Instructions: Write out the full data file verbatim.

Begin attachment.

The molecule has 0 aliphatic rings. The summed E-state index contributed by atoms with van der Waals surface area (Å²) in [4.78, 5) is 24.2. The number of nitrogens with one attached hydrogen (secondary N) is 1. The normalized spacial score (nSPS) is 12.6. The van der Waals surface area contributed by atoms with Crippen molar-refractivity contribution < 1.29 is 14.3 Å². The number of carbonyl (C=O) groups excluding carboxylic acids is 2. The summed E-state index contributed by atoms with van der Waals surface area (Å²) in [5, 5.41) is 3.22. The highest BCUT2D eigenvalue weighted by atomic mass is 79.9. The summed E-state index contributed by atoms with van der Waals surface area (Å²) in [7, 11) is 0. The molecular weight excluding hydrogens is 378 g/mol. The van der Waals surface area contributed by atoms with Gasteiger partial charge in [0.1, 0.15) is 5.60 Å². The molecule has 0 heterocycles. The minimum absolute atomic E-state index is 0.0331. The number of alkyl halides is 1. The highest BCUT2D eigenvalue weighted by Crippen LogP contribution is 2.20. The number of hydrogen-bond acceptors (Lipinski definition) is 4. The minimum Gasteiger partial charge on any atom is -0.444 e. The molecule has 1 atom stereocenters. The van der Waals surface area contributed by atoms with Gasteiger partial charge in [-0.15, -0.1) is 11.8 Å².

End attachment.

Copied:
The molecule has 0 aliphatic rings. The summed E-state index contributed by atoms with van der Waals surface area (Å²) in [4.78, 5) is 24.2. The number of nitrogens with one attached hydrogen (secondary N) is 1. The normalized spacial score (nSPS) is 12.6. The van der Waals surface area contributed by atoms with Crippen molar-refractivity contribution < 1.29 is 14.3 Å². The number of carbonyl (C=O) groups excluding carboxylic acids is 2. The summed E-state index contributed by atoms with van der Waals surface area (Å²) in [5, 5.41) is 3.22. The highest BCUT2D eigenvalue weighted by atomic mass is 79.9. The summed E-state index contributed by atoms with van der Waals surface area (Å²) in [7, 11) is 0. The molecular weight excluding hydrogens is 378 g/mol. The van der Waals surface area contributed by atoms with Gasteiger partial charge in [0.1, 0.15) is 5.60 Å². The molecule has 0 heterocycles. The minimum absolute atomic E-state index is 0.0331. The number of alkyl halides is 1. The highest BCUT2D eigenvalue weighted by Crippen LogP contribution is 2.20. The number of hydrogen-bond acceptors (Lipinski definition) is 4. The minimum Gasteiger partial charge on any atom is -0.444 e. The molecule has 1 atom stereocenters. The van der Waals surface area contributed by atoms with Gasteiger partial charge in [-0.15, -0.1) is 11.8 Å².